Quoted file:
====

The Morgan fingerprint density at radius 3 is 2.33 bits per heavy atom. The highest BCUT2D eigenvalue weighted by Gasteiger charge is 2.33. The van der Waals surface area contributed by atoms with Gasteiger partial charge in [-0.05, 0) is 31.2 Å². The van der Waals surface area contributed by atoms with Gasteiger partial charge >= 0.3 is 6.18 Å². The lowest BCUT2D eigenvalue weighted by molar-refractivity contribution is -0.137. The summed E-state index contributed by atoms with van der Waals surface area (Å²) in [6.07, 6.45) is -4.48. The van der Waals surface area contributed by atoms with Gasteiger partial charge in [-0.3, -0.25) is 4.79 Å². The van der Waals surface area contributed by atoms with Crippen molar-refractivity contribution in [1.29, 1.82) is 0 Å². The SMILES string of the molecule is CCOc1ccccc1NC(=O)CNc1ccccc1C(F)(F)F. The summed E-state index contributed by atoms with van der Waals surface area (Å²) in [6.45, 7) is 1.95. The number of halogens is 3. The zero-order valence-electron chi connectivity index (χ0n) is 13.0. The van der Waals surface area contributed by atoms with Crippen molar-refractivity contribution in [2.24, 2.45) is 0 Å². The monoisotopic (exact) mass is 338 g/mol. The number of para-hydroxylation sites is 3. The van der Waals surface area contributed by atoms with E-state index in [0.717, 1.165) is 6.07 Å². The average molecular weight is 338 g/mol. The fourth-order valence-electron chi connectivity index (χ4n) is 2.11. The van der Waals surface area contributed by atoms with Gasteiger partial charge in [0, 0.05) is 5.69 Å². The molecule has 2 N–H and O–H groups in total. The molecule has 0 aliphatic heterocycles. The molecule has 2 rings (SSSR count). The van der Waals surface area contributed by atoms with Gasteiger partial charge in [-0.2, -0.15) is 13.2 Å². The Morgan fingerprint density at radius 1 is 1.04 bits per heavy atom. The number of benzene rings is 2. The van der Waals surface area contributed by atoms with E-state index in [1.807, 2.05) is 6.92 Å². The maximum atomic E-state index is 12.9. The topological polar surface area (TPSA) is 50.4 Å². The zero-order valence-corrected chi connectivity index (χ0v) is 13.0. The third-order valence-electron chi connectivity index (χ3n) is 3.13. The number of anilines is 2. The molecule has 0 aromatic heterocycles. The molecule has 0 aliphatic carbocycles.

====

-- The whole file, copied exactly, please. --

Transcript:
The Morgan fingerprint density at radius 3 is 2.33 bits per heavy atom. The highest BCUT2D eigenvalue weighted by Gasteiger charge is 2.33. The van der Waals surface area contributed by atoms with Gasteiger partial charge in [-0.05, 0) is 31.2 Å². The van der Waals surface area contributed by atoms with Gasteiger partial charge >= 0.3 is 6.18 Å². The lowest BCUT2D eigenvalue weighted by molar-refractivity contribution is -0.137. The summed E-state index contributed by atoms with van der Waals surface area (Å²) in [6.07, 6.45) is -4.48. The van der Waals surface area contributed by atoms with Gasteiger partial charge in [-0.3, -0.25) is 4.79 Å². The van der Waals surface area contributed by atoms with Crippen molar-refractivity contribution in [1.29, 1.82) is 0 Å². The SMILES string of the molecule is CCOc1ccccc1NC(=O)CNc1ccccc1C(F)(F)F. The summed E-state index contributed by atoms with van der Waals surface area (Å²) in [6.45, 7) is 1.95. The number of halogens is 3. The zero-order valence-electron chi connectivity index (χ0n) is 13.0. The van der Waals surface area contributed by atoms with Crippen molar-refractivity contribution in [2.24, 2.45) is 0 Å². The monoisotopic (exact) mass is 338 g/mol. The number of para-hydroxylation sites is 3. The van der Waals surface area contributed by atoms with E-state index in [0.717, 1.165) is 6.07 Å². The average molecular weight is 338 g/mol. The fourth-order valence-electron chi connectivity index (χ4n) is 2.11. The van der Waals surface area contributed by atoms with Gasteiger partial charge in [0, 0.05) is 5.69 Å². The molecule has 2 N–H and O–H groups in total. The molecule has 0 aliphatic heterocycles. The molecule has 2 rings (SSSR count). The van der Waals surface area contributed by atoms with Gasteiger partial charge in [-0.2, -0.15) is 13.2 Å². The Morgan fingerprint density at radius 1 is 1.04 bits per heavy atom. The number of benzene rings is 2. The van der Waals surface area contributed by atoms with E-state index in [1.807, 2.05) is 6.92 Å². The maximum atomic E-state index is 12.9. The topological polar surface area (TPSA) is 50.4 Å². The zero-order valence-corrected chi connectivity index (χ0v) is 13.0. The third-order valence-electron chi connectivity index (χ3n) is 3.13. The number of anilines is 2. The molecule has 0 aromatic heterocycles. The molecule has 0 aliphatic carbocycles.